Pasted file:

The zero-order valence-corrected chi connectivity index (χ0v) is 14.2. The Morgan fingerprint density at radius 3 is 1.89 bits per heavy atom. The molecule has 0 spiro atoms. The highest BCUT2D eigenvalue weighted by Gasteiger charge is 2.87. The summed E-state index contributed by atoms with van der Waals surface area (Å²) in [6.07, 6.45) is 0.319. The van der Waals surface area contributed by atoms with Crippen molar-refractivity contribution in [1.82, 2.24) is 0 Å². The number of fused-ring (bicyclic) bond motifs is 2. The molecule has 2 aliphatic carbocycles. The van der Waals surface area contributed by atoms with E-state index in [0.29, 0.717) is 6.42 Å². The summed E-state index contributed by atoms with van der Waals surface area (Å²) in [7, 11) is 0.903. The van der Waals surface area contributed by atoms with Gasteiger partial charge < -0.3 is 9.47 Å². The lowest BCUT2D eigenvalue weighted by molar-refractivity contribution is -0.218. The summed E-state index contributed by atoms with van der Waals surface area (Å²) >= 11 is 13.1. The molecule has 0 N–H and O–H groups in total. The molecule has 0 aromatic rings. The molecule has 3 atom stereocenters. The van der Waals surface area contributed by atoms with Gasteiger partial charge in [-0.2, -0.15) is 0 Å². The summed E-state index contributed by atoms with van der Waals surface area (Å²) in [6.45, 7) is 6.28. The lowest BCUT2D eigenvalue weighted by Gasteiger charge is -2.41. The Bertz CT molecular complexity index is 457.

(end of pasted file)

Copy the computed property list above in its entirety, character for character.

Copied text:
The zero-order valence-corrected chi connectivity index (χ0v) is 14.2. The Morgan fingerprint density at radius 3 is 1.89 bits per heavy atom. The molecule has 0 spiro atoms. The highest BCUT2D eigenvalue weighted by Gasteiger charge is 2.87. The summed E-state index contributed by atoms with van der Waals surface area (Å²) in [6.07, 6.45) is 0.319. The van der Waals surface area contributed by atoms with Crippen molar-refractivity contribution in [1.82, 2.24) is 0 Å². The number of fused-ring (bicyclic) bond motifs is 2. The molecule has 2 aliphatic carbocycles. The van der Waals surface area contributed by atoms with E-state index in [0.29, 0.717) is 6.42 Å². The summed E-state index contributed by atoms with van der Waals surface area (Å²) in [7, 11) is 0.903. The van der Waals surface area contributed by atoms with Gasteiger partial charge < -0.3 is 9.47 Å². The lowest BCUT2D eigenvalue weighted by molar-refractivity contribution is -0.218. The summed E-state index contributed by atoms with van der Waals surface area (Å²) >= 11 is 13.1. The molecule has 0 N–H and O–H groups in total. The molecule has 0 aromatic rings. The molecule has 3 atom stereocenters. The van der Waals surface area contributed by atoms with Gasteiger partial charge in [-0.2, -0.15) is 0 Å². The summed E-state index contributed by atoms with van der Waals surface area (Å²) in [6.45, 7) is 6.28. The lowest BCUT2D eigenvalue weighted by Gasteiger charge is -2.41. The Bertz CT molecular complexity index is 457.